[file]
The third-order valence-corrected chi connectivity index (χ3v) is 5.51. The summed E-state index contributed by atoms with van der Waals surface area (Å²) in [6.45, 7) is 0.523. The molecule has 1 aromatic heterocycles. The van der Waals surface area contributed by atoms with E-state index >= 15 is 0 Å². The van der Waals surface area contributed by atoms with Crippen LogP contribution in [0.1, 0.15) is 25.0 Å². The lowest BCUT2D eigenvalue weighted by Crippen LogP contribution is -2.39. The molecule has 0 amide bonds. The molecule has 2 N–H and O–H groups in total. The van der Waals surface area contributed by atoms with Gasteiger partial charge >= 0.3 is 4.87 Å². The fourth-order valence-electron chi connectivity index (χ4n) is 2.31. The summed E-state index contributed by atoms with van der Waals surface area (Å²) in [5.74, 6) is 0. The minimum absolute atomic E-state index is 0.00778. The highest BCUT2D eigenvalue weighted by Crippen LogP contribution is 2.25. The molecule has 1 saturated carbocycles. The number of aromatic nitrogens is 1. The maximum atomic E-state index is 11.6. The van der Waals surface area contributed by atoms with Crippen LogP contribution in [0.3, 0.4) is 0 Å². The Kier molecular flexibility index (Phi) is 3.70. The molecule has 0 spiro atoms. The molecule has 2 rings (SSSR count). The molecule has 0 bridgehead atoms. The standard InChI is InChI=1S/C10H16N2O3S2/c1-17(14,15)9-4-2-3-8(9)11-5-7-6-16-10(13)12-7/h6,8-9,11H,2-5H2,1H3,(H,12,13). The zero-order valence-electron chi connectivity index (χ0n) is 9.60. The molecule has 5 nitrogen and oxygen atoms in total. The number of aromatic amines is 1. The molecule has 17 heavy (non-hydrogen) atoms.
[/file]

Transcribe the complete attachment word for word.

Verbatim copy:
The third-order valence-corrected chi connectivity index (χ3v) is 5.51. The summed E-state index contributed by atoms with van der Waals surface area (Å²) in [6.45, 7) is 0.523. The molecule has 1 aromatic heterocycles. The van der Waals surface area contributed by atoms with E-state index >= 15 is 0 Å². The van der Waals surface area contributed by atoms with Crippen LogP contribution in [0.1, 0.15) is 25.0 Å². The lowest BCUT2D eigenvalue weighted by Crippen LogP contribution is -2.39. The molecule has 0 amide bonds. The molecule has 2 N–H and O–H groups in total. The van der Waals surface area contributed by atoms with Gasteiger partial charge >= 0.3 is 4.87 Å². The fourth-order valence-electron chi connectivity index (χ4n) is 2.31. The summed E-state index contributed by atoms with van der Waals surface area (Å²) in [5.74, 6) is 0. The minimum absolute atomic E-state index is 0.00778. The highest BCUT2D eigenvalue weighted by Crippen LogP contribution is 2.25. The molecule has 1 saturated carbocycles. The number of aromatic nitrogens is 1. The maximum atomic E-state index is 11.6. The van der Waals surface area contributed by atoms with Crippen LogP contribution in [0.3, 0.4) is 0 Å². The Kier molecular flexibility index (Phi) is 3.70. The molecule has 0 spiro atoms. The molecule has 2 rings (SSSR count). The molecule has 0 bridgehead atoms. The standard InChI is InChI=1S/C10H16N2O3S2/c1-17(14,15)9-4-2-3-8(9)11-5-7-6-16-10(13)12-7/h6,8-9,11H,2-5H2,1H3,(H,12,13). The zero-order valence-electron chi connectivity index (χ0n) is 9.60. The molecule has 5 nitrogen and oxygen atoms in total. The number of aromatic amines is 1. The molecule has 17 heavy (non-hydrogen) atoms.